Fox 36: 78psi, 4 volume spacers. LSC9, HSC18, LSR8, HSR5
Float X2: 260psi, 3 volume spacers. LSC14, HSC20, LSR13, HSR12
Bomber Z1 Coil: Extra-firm spring with 5 turns of preload. Rebound 11.
Super Deluxe Coil: 500lb spring. LSC6, Rebound 10.
Everything is pretty standard, my bars are rolled forward a bit and cut to 770mm. I think unless you are a very tall person, extra wide bars are overrated.
I ran X01 12 speed on my two previous bikes with no issues, solid reliable shifting. Decided to try Hope Evo cranks and chainring and they’ve been awesome.
I usually run a top guide and bash guard, decided to try no top guide on this build just to see how well the chain stays on by itself. Dropped 1 chain when I thought I’d be cool and pedal through a rock garden, besides that no issues.
Code RSC brakes have been solid no complaints, since the photos were taken I've put a 200 rotor on the back because Queenstown trails are quite steep.
Flats, I would run clips if I decided to race more due to never losing your foot position through rough sections of trail.
I'd never tired a BikeYoke post before. Such a solid post, no issues and light activation. The Specialized power saddle has been a massive improvement over previous saddles, highly recommended for guys and gals.
I will throw a Cushcore insert in the rear if I’m planning on riding fast rocky trails, besides that I don't run them. They have their place and are very useful in saving your rim and keeping your tire on.
Would like to try carbon bars again, you definitely get more vibration through the aluminium bike and bars , I’d like to see if some carbon bars will make a noticeable difference.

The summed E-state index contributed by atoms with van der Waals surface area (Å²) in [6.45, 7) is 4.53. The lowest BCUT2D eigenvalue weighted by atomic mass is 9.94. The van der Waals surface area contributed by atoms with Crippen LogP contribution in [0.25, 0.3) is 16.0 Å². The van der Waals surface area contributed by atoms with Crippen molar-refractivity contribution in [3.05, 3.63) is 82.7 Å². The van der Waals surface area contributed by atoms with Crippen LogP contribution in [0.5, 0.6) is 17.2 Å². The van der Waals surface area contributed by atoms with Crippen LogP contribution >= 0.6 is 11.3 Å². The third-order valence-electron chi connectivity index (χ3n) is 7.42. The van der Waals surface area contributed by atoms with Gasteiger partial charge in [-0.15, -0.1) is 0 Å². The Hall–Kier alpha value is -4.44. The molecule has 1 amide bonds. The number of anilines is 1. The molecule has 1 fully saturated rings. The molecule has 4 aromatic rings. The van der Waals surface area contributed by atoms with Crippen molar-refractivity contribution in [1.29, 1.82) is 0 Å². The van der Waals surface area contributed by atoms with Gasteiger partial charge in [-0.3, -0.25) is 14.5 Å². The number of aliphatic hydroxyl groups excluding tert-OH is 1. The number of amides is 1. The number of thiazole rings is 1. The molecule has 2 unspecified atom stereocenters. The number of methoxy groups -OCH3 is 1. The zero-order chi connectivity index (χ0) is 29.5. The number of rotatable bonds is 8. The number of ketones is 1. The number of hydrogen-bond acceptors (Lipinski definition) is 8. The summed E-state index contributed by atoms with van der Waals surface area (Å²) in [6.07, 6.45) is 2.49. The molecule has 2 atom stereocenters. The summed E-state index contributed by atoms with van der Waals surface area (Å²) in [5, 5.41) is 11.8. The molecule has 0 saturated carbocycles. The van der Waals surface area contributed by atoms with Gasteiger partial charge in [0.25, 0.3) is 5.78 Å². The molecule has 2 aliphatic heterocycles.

Hope Evo cranks - They’ve been bombproof, I prefer them over the carbon SRAM cranks I’ve ran in the past.
Sensus Lite 2.1 grips - Extremely comfortable, thin grip. They’re especially good if you don’t ride with gloves.
Santa Cruz Reserve wheels - Best Rims I’ve ever ridden. Nice and stiff, rarely have to true or tension them, and a lifetime warranty. Definitely one of those expensive upgrades that I think are worth the hole in your wallet.
Chris King Headset - Chris King components are always special for me because they’re based in my hometown of Portland, Oregon. Incredibly solid components, built using some of the best manufacturing and materials in the industry.
Take the time to get your suspension set up properly; it can make a world of difference.
My previous bike was a 2019 Santa Cruz Nomad. I really enjoyed that bike. I would say the Edit isn't a better or worse bike, just different. The Nomad was more fun on the jumps due to having a shorter chainstay and reach. The Edit has a better suspension platform for my riding style. The Edit’s geometry is better for pedalling due to the steep seat tube angle, something that was really annoying on the Nomad. It's also nice not having to cross my fingers every time I crash, hoping that I don't crack the carbon frame, which I’ve done 4 times over the past 2 years with my SB6 and Nomad. Biggest thing for me was being able to pick and choose exactly what parts I wanted on the bike, which the Airdrop boys made extremely easy. Easy to say I’m stoked on the bike.
Photography: Thanks to Callum Wood for the photos. Check out Callum's Instagram feed @cwoodphoto
Comments will be approved before showing up.
We're always working on stuff behind the scenes, and we'd like to share some of those stories with you. Some things work out, some things don't - but it's always interesting.
Sign up to get the inside line.